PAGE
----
2 Kings 2.1–12; Psalm 50.1–6; 2 Corinthians 4.3-6; Mark 9.2-9
BEFORE we walk the way of the Cross in Lent, the Church is offered a foretaste of Christ’s victory. The timing of this Gospel reading in the lectionary echoes the timing of the transfiguration itself: it is just before he begins his journey to Calvary that Jesus takes Peter, James, and John up the holy mountain.
Mark tells the story sparely: “He was transfigured before them.” The glory of the vision cannot be fully captured in words; but its implications were drawn out clearly by Paul, and by the Greek Church Fathers. Because God’s glory has shone through the incarnate Christ, the whole created order has the potential to reveal the divine life.
Traditionally, the transfiguration was the first image depicted by every Orthodox icon-writer. The story shows that we live in a sacramental universe. There is, therefore, the possibility of a physical representation of God which is not a graven image. Whereas an idol is something that has become an object of devotion in place of God, the material world around us can also be an icon: that is, the means by which we behold his light and life.
The transfiguration does not offer us only a foretaste of the Easter victory: it sets before us one of the central purposes of Lent. Through our forthcoming fast, God can detach us from the things that we have come to worship in his place. It is only once we have died to them as idols that we can receive them again as gifts of grace.
Idols have a powerful hold on us, as individuals and as communities. The Evangelist tells us that Moses and Elijah appear and talk with Jesus. Like them, he will confront the idolatry of status, wealth, and power. As John Chrysostom observes, both of these Old Testament figures have “courageously withstood a tyrant: one the Egyptian, the other Ahab”. Each of their lives reveals God’s glory in things the world counts as naught: “One was slow of speech and weak of voice; the other a rough countryman.” In the humility of his earthly origins, and in his confrontation of religious and political leaders, Jesus stands in the line of Moses and Elijah.
Such confrontation can prove costly. Jesus’s clothes “became dazzling white, such as no one on earth could bleach them”. This is an allusion to the robes of the martyrs — and to the vocation of all baptised Christians to enter into the death of the Lord that they might rise with him in glory.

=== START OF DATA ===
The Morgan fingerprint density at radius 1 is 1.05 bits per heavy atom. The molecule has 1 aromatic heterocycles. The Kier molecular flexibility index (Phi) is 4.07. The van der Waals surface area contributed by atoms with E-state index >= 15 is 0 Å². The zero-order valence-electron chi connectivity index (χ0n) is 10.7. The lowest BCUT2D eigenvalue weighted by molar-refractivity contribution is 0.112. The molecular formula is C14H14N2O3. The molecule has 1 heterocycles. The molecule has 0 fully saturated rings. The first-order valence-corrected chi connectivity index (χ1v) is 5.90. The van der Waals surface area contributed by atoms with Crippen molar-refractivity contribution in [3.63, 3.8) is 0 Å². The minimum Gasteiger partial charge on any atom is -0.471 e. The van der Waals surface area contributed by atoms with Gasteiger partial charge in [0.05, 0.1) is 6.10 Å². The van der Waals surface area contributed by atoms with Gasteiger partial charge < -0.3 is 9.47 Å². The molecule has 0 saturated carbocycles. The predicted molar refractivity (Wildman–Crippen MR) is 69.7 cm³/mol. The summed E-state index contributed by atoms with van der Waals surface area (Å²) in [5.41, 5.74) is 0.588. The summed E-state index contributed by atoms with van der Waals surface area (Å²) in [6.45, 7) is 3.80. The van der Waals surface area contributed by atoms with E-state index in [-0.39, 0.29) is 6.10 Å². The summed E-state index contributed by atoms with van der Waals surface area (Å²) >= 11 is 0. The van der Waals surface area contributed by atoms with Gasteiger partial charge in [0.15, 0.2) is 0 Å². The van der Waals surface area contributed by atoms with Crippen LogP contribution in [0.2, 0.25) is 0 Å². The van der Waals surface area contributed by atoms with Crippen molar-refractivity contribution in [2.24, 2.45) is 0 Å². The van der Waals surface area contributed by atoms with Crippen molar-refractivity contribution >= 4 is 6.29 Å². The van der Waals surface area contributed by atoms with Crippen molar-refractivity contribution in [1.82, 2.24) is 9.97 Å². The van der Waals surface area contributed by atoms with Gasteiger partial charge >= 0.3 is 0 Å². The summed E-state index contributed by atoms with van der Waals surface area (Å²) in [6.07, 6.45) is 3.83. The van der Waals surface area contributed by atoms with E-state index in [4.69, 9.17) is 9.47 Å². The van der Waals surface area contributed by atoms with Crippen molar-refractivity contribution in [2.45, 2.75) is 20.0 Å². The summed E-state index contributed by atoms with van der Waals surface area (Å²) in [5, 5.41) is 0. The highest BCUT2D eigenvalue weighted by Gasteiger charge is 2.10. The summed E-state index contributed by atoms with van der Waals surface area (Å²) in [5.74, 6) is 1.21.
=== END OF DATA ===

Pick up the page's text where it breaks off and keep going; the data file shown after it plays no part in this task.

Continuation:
Through our baptism, “we are clothed with Jesus in light and we ourselves become light” (Benedict XVI, Jesus of Nazareth: From the baptism in Jordan to the transfiguration). In the eucharist, we enjoy the first-fruits of a transfigured creation, and unite ourselves to the sacrifice of Christ, and of the martyrs of the Church in every age.
Lent originated as a time of preparation for those who were to be baptised and receive their first communion at the Easter vigil. For the Christian, “mountain-top” moments of worship and contemplation are never detached from taking up our cross and confronting the powers of evil.
After the vision, in their terror and confusion, the disciples hear the Father’s voice: “This is my Son, the Beloved; listen to him!”. In our epistle, Paul describes how hard it is for fallen humanity to hear and see the truth. The good news is “veiled to those who are perishing”. As St Ambrosiaster explains: “God dims the sight of worldly people because they are hostile to the faith of Christ. He is giving them what they want.”
To walk the way of the Cross is to do battle not only with the external forces of injustice and oppression, but also with the internal forces which obscure his light. Our hearts are divided. We, too, do not always want to know the truth. This is why this Sunday’s readings speak not only of the glory of the Lord, but of the darkness of the human heart and our need of God’s transfiguring power.
As Paul reminds us, “it is the God who said ‘Let light shine out of darkness’ who has shone in our hearts to give the light of the knowledge of the glory of God in the face of Jesus Christ” (2 Corinthians 4.6).